Inside: What are prebiotics and their role in improving inflammation and gut health. Prebiotic vs Probiotics. What foods are high in prebiotics. Understanding – Do I need to take prebiotic supplement.
Irritable bowel syndrome is a bowel dysfunction where people suffer from different kinds of debilitating symptoms like diarrhea, constipation, abdominal pain.
The underlying pathogenesis of this dreadful disease is still a mystery.
And, it is still a disease where conventional medicine doesn’t have much to offer in terms of treatment because they are still struggling with the reason behind this dysfunction.
It is indeed a complex disease but — we are realizing that alternations in the microbiome can play an important role in the pathogenesis of this disease.
We have more than 100 trillion bacteria living in our gut, in fact we have more bacteria in our gut than we have our own body cells in our body.
All of these gut bacteria are metabolically active and have a significant impact on our health.
It has been seen in research that people who have IBS have altered the composition of their microbiome.
This has led the researchers to look into ways of restoring this composition of gut microbiome back to normal and see if that improves the IBS symptoms.
Initially, the majority of the research was done on probiotics for ibs and they saw some beneficial results with them; but symptoms still persisted and the microbiome was not completely restored.
So now the researchers started to look into prebiotics for gut health; since prebiotics also impacts the health of our gut microbiome.
What Are Prebiotics?
Prebiotics are basically food for the good bacteria in your gut!
Prebiotics are typically different kinds of fiber derivatives which are resistant to enzymatic and chemical digestion in our gut until they reach the large intestine.
How Do Prebiotics Work?
In the large intestine, the fermentation of these prebiotic fibers happens by good bacteria which leads to the production of fatty acids (SCFA) like acetate, butyrate, and propionate.
These SCFA (short-chain fatty acids ) are metabolically active and play a key role in the promotion of gut homeostasis and also are important regulators of gut immunity and inflammation.
They are also food or energy source for the epithelial cells of the gut lining and they are important for maintaining the integrity of the gut lining and without them we can have what we call as leaky gut which has been implicated in many gut disorders.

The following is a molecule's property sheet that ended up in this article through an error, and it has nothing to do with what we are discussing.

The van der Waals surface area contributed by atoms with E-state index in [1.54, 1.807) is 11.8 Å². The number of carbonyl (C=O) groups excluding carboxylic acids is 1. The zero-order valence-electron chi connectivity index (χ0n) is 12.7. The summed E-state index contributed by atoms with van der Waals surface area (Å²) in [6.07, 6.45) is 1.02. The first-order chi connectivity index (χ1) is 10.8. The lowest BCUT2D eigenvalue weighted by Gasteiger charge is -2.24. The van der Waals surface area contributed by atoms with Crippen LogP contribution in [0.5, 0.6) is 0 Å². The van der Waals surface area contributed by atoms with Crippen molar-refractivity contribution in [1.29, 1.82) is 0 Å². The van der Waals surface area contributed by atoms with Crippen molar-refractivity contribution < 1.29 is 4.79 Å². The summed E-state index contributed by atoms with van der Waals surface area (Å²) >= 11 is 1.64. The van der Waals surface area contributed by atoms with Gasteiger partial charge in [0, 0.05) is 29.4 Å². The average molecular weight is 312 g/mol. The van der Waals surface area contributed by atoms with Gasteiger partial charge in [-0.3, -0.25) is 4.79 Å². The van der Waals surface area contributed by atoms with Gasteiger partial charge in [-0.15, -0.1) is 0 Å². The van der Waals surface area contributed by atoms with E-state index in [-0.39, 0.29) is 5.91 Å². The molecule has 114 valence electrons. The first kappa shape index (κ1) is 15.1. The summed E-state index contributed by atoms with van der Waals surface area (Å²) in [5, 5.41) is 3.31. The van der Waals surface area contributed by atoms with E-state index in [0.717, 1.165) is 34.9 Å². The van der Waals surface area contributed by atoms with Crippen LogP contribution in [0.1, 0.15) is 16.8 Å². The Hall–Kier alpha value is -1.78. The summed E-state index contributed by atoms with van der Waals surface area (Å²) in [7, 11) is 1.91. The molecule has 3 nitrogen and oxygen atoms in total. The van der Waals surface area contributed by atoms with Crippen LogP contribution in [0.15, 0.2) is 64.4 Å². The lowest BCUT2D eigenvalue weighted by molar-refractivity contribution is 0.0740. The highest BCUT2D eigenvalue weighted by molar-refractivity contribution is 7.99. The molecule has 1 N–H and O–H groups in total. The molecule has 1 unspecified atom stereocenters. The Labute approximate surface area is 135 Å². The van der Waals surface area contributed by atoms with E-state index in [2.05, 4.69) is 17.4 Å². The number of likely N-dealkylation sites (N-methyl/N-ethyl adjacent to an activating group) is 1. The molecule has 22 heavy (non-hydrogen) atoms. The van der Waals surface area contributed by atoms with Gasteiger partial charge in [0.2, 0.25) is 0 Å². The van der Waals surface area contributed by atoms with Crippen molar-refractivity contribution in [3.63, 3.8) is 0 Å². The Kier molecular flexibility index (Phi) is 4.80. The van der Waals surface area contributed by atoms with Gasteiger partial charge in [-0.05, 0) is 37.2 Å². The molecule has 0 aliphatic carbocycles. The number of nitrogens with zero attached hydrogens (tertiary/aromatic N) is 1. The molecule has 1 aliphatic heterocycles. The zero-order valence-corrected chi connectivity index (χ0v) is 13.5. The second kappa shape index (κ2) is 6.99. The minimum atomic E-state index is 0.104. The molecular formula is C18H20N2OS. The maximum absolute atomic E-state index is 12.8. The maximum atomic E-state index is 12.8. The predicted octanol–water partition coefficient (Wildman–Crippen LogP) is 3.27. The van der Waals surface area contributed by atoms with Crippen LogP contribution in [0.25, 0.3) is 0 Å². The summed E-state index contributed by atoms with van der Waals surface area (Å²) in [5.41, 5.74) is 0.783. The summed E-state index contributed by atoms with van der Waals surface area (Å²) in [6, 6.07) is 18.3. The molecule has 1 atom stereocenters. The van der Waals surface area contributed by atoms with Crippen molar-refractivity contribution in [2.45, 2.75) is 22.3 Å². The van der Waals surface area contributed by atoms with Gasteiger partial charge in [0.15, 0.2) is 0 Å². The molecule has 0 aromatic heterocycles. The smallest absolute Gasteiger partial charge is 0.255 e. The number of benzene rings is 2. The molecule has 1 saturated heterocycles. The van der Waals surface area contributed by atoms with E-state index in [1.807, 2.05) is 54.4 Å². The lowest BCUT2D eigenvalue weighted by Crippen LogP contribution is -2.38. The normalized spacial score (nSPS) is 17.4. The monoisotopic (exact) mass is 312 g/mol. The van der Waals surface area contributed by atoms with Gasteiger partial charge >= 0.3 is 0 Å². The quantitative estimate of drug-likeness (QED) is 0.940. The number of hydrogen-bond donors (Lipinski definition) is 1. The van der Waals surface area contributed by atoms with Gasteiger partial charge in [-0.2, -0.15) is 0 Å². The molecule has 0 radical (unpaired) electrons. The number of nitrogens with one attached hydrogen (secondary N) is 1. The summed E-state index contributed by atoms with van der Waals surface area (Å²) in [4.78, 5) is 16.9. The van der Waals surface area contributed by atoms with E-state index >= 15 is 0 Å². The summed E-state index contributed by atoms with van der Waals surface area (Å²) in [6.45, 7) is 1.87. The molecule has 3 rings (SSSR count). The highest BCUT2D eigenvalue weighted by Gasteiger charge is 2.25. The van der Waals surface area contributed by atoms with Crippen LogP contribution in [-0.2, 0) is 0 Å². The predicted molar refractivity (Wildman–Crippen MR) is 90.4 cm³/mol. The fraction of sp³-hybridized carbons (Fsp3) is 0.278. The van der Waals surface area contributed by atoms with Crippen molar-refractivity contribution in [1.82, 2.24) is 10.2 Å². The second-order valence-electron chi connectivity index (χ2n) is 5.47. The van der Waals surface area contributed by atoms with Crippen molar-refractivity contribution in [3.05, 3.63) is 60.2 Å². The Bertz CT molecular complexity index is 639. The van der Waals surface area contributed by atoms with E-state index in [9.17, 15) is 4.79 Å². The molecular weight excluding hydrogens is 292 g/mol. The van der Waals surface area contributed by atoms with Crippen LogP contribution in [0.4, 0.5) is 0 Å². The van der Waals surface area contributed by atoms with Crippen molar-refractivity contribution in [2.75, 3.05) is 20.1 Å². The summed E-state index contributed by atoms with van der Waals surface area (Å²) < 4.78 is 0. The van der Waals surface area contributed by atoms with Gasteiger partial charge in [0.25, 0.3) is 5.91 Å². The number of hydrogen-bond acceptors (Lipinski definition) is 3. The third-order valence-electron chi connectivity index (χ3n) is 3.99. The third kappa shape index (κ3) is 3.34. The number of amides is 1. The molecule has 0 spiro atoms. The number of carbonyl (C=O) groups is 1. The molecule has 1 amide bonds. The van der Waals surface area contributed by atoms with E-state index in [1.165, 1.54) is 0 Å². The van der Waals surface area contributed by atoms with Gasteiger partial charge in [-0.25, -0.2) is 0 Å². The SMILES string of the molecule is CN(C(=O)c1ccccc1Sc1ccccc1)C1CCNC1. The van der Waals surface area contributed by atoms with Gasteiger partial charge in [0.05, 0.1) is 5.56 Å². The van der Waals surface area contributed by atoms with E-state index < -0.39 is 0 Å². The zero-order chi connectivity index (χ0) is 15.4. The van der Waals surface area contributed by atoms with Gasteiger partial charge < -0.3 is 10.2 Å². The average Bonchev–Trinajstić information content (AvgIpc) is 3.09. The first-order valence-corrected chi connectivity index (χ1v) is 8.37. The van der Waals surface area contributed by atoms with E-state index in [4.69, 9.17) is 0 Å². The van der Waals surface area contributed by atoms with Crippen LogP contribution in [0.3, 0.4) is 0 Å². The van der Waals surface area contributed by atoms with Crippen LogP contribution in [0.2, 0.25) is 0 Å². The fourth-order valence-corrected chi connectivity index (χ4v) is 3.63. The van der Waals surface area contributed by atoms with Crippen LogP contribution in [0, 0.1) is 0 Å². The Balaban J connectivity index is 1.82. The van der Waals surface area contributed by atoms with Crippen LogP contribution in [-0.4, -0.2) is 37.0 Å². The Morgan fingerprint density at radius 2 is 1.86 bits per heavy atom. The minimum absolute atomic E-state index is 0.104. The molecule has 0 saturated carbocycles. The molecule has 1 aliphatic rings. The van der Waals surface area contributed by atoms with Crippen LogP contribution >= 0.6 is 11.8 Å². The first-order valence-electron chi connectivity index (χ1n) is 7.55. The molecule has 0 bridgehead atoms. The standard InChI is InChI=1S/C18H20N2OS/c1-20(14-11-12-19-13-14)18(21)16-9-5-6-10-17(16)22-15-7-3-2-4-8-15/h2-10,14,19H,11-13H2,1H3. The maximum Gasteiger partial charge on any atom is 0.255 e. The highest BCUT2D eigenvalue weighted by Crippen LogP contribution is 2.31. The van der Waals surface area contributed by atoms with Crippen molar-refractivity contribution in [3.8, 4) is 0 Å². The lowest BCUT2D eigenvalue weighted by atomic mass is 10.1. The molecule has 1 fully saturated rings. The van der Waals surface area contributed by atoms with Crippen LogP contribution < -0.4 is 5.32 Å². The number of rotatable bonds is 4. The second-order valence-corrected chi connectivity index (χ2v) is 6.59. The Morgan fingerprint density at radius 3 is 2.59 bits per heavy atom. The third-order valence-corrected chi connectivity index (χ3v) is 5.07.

These prebiotics also maintain gut Ph, help with the mineral absorption, which are involved in satiety.
So in this way these prebiotics have several benefits for maintaining our gut integrity and also to keep our gut microbiome healthy.
Prebiotics vs Probiotics
Most people will confuse the prebiotics for probiotics since prebiotics are not known so well. But they both are different things and their mode of action are also different.
Prebiotics as mentioned above are modified fiber that is fuel for your good bacteria and ultimately forms amino acids which are healing for the gut. They keep your gut lining intact and in good health.
Probiotics, on the other hand, are the live good bacteria that are part of our microbiome and have shown to be important in gut health also.
So simply — Prebiotics is the fibrous food that probiotic microbiome eat!
Both prebiotics and probiotics are necessary for good gut health.
Types of Prebiotics
Prebiotics as modified versions of fiber which are present in several natural foods. They can be classified into :
- Disaccharides: Lactulose
- Oligosaccharides: fructo-oligosaccharides ( FOS) , galacto-oligosaccharides( GOS )
- Polysaccharides: fructan inulin, reflux starch, cellulose, hemicellulose or pectin
Prebiotics are present in different kinds of food. So consuming these foods in the regular basis can also replenish these prebiotics.
Food high in prebiotics
- garlic, onions
- Dandelion greens
- Barley, oats, wheat
Do You Need Prebiotic Supplements?
Some people even though they are eating these foods do not get enough prebiotics. Either they cannot tolerate the above foods or they react to these foods and that’s where supplements can be useful.
There are several supplements on the market with different prebiotic blends like inulin, acacia fiber, beta-glucans.
Most of the time it is best to use a supplement that has a combination of different prebiotics so you can get a balanced benefit.
Once you start the supplement its important to start slow and build it up, as the maximum dose can cause bloating and abdominal discomfort to some people, so start slow and build it up.
Even after starting slow, you get persistent bloating and abdominal pain then you might be suffering from an overgrowth of bacteria in your gut.
In that can you need to take care of bacterial growth first, for which introduction of good bacteria in the form of probiotics will help. You can read here about it here — SIBO diet.
Recommended Prebiotic Supplement —
So prebiotics are important for our gut health, but often get neglected while all the limelight have been focused on probiotics. Studies are now showing the prebiotics play role in modulating inflammation in the gut and also to maintain the gut barrier which is important for the prevention of leaky gut.
Most of the time eating foods high in prebiotics can give you enough but sometimes supplements can be needed if not having the desired effect.
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